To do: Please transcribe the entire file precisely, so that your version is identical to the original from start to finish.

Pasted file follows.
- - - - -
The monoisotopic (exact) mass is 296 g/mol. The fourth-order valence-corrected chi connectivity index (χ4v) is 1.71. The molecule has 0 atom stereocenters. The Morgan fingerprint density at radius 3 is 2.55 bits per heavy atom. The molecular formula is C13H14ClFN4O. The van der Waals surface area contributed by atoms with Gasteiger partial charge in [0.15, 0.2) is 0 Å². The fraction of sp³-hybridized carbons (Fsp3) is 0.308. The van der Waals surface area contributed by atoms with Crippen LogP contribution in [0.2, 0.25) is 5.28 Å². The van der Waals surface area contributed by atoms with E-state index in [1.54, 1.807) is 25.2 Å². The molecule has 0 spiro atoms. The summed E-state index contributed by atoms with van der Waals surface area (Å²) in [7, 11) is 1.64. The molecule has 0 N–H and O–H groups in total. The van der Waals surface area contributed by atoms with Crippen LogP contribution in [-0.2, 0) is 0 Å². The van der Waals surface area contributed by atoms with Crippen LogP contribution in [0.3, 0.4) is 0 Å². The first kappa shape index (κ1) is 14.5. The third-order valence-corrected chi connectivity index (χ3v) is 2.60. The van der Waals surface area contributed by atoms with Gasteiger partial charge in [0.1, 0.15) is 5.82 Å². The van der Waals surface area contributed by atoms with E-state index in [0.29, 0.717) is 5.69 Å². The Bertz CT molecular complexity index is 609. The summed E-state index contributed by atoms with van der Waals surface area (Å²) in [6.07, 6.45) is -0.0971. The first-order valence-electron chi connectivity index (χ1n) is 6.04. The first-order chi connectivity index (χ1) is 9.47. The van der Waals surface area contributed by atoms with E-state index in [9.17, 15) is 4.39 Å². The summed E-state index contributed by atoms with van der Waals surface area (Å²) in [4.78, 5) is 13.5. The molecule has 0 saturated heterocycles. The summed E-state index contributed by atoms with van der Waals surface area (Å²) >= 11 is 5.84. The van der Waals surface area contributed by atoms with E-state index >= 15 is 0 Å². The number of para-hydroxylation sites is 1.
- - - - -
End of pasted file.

The monoisotopic (exact) mass is 296 g/mol. The fourth-order valence-corrected chi connectivity index (χ4v) is 1.71. The molecule has 0 atom stereocenters. The Morgan fingerprint density at radius 3 is 2.55 bits per heavy atom. The molecular formula is C13H14ClFN4O. The van der Waals surface area contributed by atoms with Gasteiger partial charge in [0.15, 0.2) is 0 Å². The fraction of sp³-hybridized carbons (Fsp3) is 0.308. The van der Waals surface area contributed by atoms with Crippen LogP contribution in [0.2, 0.25) is 5.28 Å². The van der Waals surface area contributed by atoms with E-state index in [1.54, 1.807) is 25.2 Å². The molecule has 0 spiro atoms. The summed E-state index contributed by atoms with van der Waals surface area (Å²) in [7, 11) is 1.64. The molecule has 0 N–H and O–H groups in total. The van der Waals surface area contributed by atoms with Crippen LogP contribution in [-0.2, 0) is 0 Å². The van der Waals surface area contributed by atoms with Crippen LogP contribution in [0.3, 0.4) is 0 Å². The first kappa shape index (κ1) is 14.5. The third-order valence-corrected chi connectivity index (χ3v) is 2.60. The van der Waals surface area contributed by atoms with Gasteiger partial charge in [0.1, 0.15) is 5.82 Å². The van der Waals surface area contributed by atoms with E-state index in [0.29, 0.717) is 5.69 Å². The Bertz CT molecular complexity index is 609. The summed E-state index contributed by atoms with van der Waals surface area (Å²) in [6.07, 6.45) is -0.0971. The first-order valence-electron chi connectivity index (χ1n) is 6.04. The first-order chi connectivity index (χ1) is 9.47. The van der Waals surface area contributed by atoms with E-state index in [9.17, 15) is 4.39 Å². The summed E-state index contributed by atoms with van der Waals surface area (Å²) in [4.78, 5) is 13.5. The molecule has 0 saturated heterocycles. The summed E-state index contributed by atoms with van der Waals surface area (Å²) >= 11 is 5.84. The van der Waals surface area contributed by atoms with E-state index >= 15 is 0 Å². The number of para-hydroxylation sites is 1.